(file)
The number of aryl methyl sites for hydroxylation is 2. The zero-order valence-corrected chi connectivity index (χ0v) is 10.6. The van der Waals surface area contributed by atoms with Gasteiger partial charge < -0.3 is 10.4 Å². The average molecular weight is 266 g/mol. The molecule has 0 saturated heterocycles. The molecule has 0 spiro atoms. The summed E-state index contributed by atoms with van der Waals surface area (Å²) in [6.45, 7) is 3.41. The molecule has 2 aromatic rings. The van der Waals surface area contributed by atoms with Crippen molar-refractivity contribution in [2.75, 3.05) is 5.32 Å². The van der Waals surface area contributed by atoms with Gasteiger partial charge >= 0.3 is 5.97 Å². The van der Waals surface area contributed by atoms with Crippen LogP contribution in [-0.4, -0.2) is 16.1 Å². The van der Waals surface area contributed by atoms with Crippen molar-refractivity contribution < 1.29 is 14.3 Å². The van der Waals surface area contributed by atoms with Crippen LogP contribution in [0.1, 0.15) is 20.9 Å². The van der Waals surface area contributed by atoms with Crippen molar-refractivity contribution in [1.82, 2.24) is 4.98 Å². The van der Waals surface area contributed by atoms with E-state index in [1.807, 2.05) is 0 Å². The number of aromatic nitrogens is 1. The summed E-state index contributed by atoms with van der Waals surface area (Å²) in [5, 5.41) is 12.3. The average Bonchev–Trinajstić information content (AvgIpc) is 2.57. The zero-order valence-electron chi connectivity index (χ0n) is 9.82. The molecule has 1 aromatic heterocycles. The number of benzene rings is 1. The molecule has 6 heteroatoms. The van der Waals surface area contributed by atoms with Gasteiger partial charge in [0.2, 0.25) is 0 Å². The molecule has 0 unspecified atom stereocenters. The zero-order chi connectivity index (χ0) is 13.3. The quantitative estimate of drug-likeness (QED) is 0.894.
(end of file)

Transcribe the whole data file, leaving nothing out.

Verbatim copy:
The number of aryl methyl sites for hydroxylation is 2. The zero-order valence-corrected chi connectivity index (χ0v) is 10.6. The van der Waals surface area contributed by atoms with Gasteiger partial charge < -0.3 is 10.4 Å². The average molecular weight is 266 g/mol. The molecule has 0 saturated heterocycles. The molecule has 0 spiro atoms. The summed E-state index contributed by atoms with van der Waals surface area (Å²) in [6.45, 7) is 3.41. The molecule has 2 aromatic rings. The van der Waals surface area contributed by atoms with Crippen molar-refractivity contribution in [2.75, 3.05) is 5.32 Å². The van der Waals surface area contributed by atoms with Gasteiger partial charge >= 0.3 is 5.97 Å². The van der Waals surface area contributed by atoms with Crippen LogP contribution in [-0.4, -0.2) is 16.1 Å². The van der Waals surface area contributed by atoms with Crippen molar-refractivity contribution < 1.29 is 14.3 Å². The van der Waals surface area contributed by atoms with Crippen LogP contribution in [0.1, 0.15) is 20.9 Å². The van der Waals surface area contributed by atoms with Crippen molar-refractivity contribution in [1.82, 2.24) is 4.98 Å². The van der Waals surface area contributed by atoms with E-state index in [1.807, 2.05) is 0 Å². The number of aromatic nitrogens is 1. The summed E-state index contributed by atoms with van der Waals surface area (Å²) in [5, 5.41) is 12.3. The average Bonchev–Trinajstić information content (AvgIpc) is 2.57. The zero-order valence-electron chi connectivity index (χ0n) is 9.82. The molecule has 1 aromatic heterocycles. The number of benzene rings is 1. The molecule has 6 heteroatoms. The van der Waals surface area contributed by atoms with Gasteiger partial charge in [0.2, 0.25) is 0 Å². The molecule has 0 unspecified atom stereocenters. The zero-order chi connectivity index (χ0) is 13.3. The quantitative estimate of drug-likeness (QED) is 0.894.